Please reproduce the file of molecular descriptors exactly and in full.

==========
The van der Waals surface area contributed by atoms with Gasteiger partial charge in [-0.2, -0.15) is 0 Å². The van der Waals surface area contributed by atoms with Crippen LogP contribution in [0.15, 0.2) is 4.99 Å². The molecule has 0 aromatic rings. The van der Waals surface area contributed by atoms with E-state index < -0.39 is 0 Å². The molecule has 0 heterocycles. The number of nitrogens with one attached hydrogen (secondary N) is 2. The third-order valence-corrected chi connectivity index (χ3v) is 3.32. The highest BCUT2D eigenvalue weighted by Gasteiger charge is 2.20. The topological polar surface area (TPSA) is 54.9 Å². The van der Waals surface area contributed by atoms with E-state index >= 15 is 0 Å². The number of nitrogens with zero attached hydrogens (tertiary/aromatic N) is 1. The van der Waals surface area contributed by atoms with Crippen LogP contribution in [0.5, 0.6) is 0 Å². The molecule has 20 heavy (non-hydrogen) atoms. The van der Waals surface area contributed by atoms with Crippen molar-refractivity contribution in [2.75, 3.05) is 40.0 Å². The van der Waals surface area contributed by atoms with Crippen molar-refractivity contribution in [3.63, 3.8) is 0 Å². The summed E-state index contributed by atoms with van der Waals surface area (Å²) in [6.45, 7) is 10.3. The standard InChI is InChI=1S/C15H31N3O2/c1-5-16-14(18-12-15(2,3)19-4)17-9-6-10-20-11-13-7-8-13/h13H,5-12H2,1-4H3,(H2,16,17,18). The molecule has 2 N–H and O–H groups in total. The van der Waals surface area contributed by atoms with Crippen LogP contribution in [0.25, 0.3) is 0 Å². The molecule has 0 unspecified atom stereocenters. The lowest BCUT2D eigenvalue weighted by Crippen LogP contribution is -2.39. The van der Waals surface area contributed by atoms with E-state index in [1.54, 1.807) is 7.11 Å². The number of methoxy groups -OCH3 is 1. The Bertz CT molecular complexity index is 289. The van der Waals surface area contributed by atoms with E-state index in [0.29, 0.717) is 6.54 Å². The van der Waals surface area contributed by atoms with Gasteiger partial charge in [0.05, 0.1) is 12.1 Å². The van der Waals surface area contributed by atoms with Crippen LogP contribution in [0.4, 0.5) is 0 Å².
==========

The van der Waals surface area contributed by atoms with Gasteiger partial charge in [-0.2, -0.15) is 0 Å². The van der Waals surface area contributed by atoms with Crippen LogP contribution in [0.15, 0.2) is 4.99 Å². The molecule has 0 aromatic rings. The van der Waals surface area contributed by atoms with E-state index < -0.39 is 0 Å². The molecule has 0 heterocycles. The number of nitrogens with one attached hydrogen (secondary N) is 2. The third-order valence-corrected chi connectivity index (χ3v) is 3.32. The highest BCUT2D eigenvalue weighted by Gasteiger charge is 2.20. The topological polar surface area (TPSA) is 54.9 Å². The van der Waals surface area contributed by atoms with E-state index >= 15 is 0 Å². The number of nitrogens with zero attached hydrogens (tertiary/aromatic N) is 1. The van der Waals surface area contributed by atoms with Crippen LogP contribution in [0.5, 0.6) is 0 Å². The molecule has 20 heavy (non-hydrogen) atoms. The van der Waals surface area contributed by atoms with Crippen molar-refractivity contribution in [2.75, 3.05) is 40.0 Å². The van der Waals surface area contributed by atoms with Crippen molar-refractivity contribution in [3.63, 3.8) is 0 Å². The summed E-state index contributed by atoms with van der Waals surface area (Å²) in [6.45, 7) is 10.3. The standard InChI is InChI=1S/C15H31N3O2/c1-5-16-14(18-12-15(2,3)19-4)17-9-6-10-20-11-13-7-8-13/h13H,5-12H2,1-4H3,(H2,16,17,18). The molecule has 2 N–H and O–H groups in total. The van der Waals surface area contributed by atoms with Crippen LogP contribution in [0.25, 0.3) is 0 Å². The molecule has 0 unspecified atom stereocenters. The lowest BCUT2D eigenvalue weighted by Crippen LogP contribution is -2.39. The van der Waals surface area contributed by atoms with E-state index in [1.54, 1.807) is 7.11 Å². The number of methoxy groups -OCH3 is 1. The Bertz CT molecular complexity index is 289. The van der Waals surface area contributed by atoms with E-state index in [0.29, 0.717) is 6.54 Å². The van der Waals surface area contributed by atoms with Gasteiger partial charge in [0.05, 0.1) is 12.1 Å². The van der Waals surface area contributed by atoms with Crippen LogP contribution in [0.4, 0.5) is 0 Å².